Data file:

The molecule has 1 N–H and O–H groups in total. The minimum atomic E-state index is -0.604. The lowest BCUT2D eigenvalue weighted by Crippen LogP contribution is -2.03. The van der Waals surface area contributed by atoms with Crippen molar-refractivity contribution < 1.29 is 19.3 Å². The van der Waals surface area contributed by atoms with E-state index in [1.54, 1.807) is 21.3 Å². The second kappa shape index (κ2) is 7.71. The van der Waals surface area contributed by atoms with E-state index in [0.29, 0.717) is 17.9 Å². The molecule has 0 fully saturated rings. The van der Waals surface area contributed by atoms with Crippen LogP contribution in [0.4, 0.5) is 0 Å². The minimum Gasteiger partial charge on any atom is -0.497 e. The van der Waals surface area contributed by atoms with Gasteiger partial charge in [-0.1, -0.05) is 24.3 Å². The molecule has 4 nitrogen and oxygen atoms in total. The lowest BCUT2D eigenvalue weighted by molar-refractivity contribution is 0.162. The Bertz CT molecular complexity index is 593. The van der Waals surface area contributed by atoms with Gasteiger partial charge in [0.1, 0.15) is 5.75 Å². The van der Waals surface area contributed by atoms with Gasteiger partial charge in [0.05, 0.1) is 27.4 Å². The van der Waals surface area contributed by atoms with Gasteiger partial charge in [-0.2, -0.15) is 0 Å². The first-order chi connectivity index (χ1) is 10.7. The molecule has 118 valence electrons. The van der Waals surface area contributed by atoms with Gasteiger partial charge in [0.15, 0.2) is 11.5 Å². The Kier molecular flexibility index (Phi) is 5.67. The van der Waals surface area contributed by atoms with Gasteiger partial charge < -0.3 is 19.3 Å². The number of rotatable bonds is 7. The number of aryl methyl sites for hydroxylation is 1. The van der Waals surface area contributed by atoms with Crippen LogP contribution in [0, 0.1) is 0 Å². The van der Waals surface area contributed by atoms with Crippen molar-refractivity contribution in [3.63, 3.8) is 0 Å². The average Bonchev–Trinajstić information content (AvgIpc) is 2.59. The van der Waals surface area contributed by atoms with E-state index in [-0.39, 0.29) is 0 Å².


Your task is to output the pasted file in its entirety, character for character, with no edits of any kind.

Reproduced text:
The molecule has 1 N–H and O–H groups in total. The minimum atomic E-state index is -0.604. The lowest BCUT2D eigenvalue weighted by Crippen LogP contribution is -2.03. The van der Waals surface area contributed by atoms with Crippen molar-refractivity contribution < 1.29 is 19.3 Å². The van der Waals surface area contributed by atoms with E-state index in [1.54, 1.807) is 21.3 Å². The second kappa shape index (κ2) is 7.71. The van der Waals surface area contributed by atoms with E-state index in [0.29, 0.717) is 17.9 Å². The molecule has 0 fully saturated rings. The van der Waals surface area contributed by atoms with Crippen LogP contribution in [0.4, 0.5) is 0 Å². The minimum Gasteiger partial charge on any atom is -0.497 e. The van der Waals surface area contributed by atoms with Gasteiger partial charge in [-0.1, -0.05) is 24.3 Å². The molecule has 4 nitrogen and oxygen atoms in total. The lowest BCUT2D eigenvalue weighted by molar-refractivity contribution is 0.162. The Bertz CT molecular complexity index is 593. The van der Waals surface area contributed by atoms with Gasteiger partial charge in [0.1, 0.15) is 5.75 Å². The van der Waals surface area contributed by atoms with Gasteiger partial charge in [0.05, 0.1) is 27.4 Å². The van der Waals surface area contributed by atoms with Gasteiger partial charge in [-0.2, -0.15) is 0 Å². The first-order chi connectivity index (χ1) is 10.7. The molecule has 118 valence electrons. The van der Waals surface area contributed by atoms with Gasteiger partial charge in [0.15, 0.2) is 11.5 Å². The Kier molecular flexibility index (Phi) is 5.67. The van der Waals surface area contributed by atoms with Gasteiger partial charge < -0.3 is 19.3 Å². The number of rotatable bonds is 7. The number of aryl methyl sites for hydroxylation is 1. The van der Waals surface area contributed by atoms with Crippen LogP contribution in [0, 0.1) is 0 Å². The van der Waals surface area contributed by atoms with Crippen molar-refractivity contribution in [3.63, 3.8) is 0 Å². The average Bonchev–Trinajstić information content (AvgIpc) is 2.59. The van der Waals surface area contributed by atoms with E-state index in [-0.39, 0.29) is 0 Å².